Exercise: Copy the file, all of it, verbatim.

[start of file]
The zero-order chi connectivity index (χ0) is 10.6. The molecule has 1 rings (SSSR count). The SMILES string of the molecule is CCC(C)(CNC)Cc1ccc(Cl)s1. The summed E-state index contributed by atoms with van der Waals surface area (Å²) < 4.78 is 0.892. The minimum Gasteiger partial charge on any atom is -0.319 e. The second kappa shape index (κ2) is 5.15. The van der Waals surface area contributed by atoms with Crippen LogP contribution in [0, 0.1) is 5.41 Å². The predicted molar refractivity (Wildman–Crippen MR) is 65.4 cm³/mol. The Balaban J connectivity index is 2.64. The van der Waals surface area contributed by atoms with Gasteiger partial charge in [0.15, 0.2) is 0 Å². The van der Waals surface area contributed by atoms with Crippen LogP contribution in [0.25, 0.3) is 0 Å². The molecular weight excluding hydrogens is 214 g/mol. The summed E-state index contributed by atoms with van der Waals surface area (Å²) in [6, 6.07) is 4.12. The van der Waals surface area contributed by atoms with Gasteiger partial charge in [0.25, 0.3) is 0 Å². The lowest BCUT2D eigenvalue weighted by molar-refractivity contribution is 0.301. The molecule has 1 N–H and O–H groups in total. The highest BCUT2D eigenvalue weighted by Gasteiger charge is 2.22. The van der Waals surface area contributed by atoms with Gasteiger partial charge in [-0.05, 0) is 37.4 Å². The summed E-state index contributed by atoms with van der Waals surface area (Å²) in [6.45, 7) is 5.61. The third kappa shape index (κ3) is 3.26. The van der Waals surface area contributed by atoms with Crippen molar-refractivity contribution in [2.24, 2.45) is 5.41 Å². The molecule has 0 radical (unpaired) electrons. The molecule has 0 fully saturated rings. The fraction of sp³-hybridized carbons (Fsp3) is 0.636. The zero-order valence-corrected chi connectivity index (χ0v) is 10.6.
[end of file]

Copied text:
The zero-order chi connectivity index (χ0) is 10.6. The molecule has 1 rings (SSSR count). The SMILES string of the molecule is CCC(C)(CNC)Cc1ccc(Cl)s1. The summed E-state index contributed by atoms with van der Waals surface area (Å²) < 4.78 is 0.892. The minimum Gasteiger partial charge on any atom is -0.319 e. The second kappa shape index (κ2) is 5.15. The van der Waals surface area contributed by atoms with Crippen LogP contribution in [0, 0.1) is 5.41 Å². The predicted molar refractivity (Wildman–Crippen MR) is 65.4 cm³/mol. The Balaban J connectivity index is 2.64. The van der Waals surface area contributed by atoms with Gasteiger partial charge in [0.15, 0.2) is 0 Å². The van der Waals surface area contributed by atoms with Crippen LogP contribution in [0.25, 0.3) is 0 Å². The molecular weight excluding hydrogens is 214 g/mol. The summed E-state index contributed by atoms with van der Waals surface area (Å²) in [6, 6.07) is 4.12. The van der Waals surface area contributed by atoms with Gasteiger partial charge in [0.25, 0.3) is 0 Å². The lowest BCUT2D eigenvalue weighted by molar-refractivity contribution is 0.301. The molecule has 1 N–H and O–H groups in total. The highest BCUT2D eigenvalue weighted by Gasteiger charge is 2.22. The van der Waals surface area contributed by atoms with Gasteiger partial charge in [-0.05, 0) is 37.4 Å². The summed E-state index contributed by atoms with van der Waals surface area (Å²) in [6.45, 7) is 5.61. The third kappa shape index (κ3) is 3.26. The van der Waals surface area contributed by atoms with Crippen molar-refractivity contribution in [2.24, 2.45) is 5.41 Å². The molecule has 0 radical (unpaired) electrons. The molecule has 0 fully saturated rings. The fraction of sp³-hybridized carbons (Fsp3) is 0.636. The zero-order valence-corrected chi connectivity index (χ0v) is 10.6.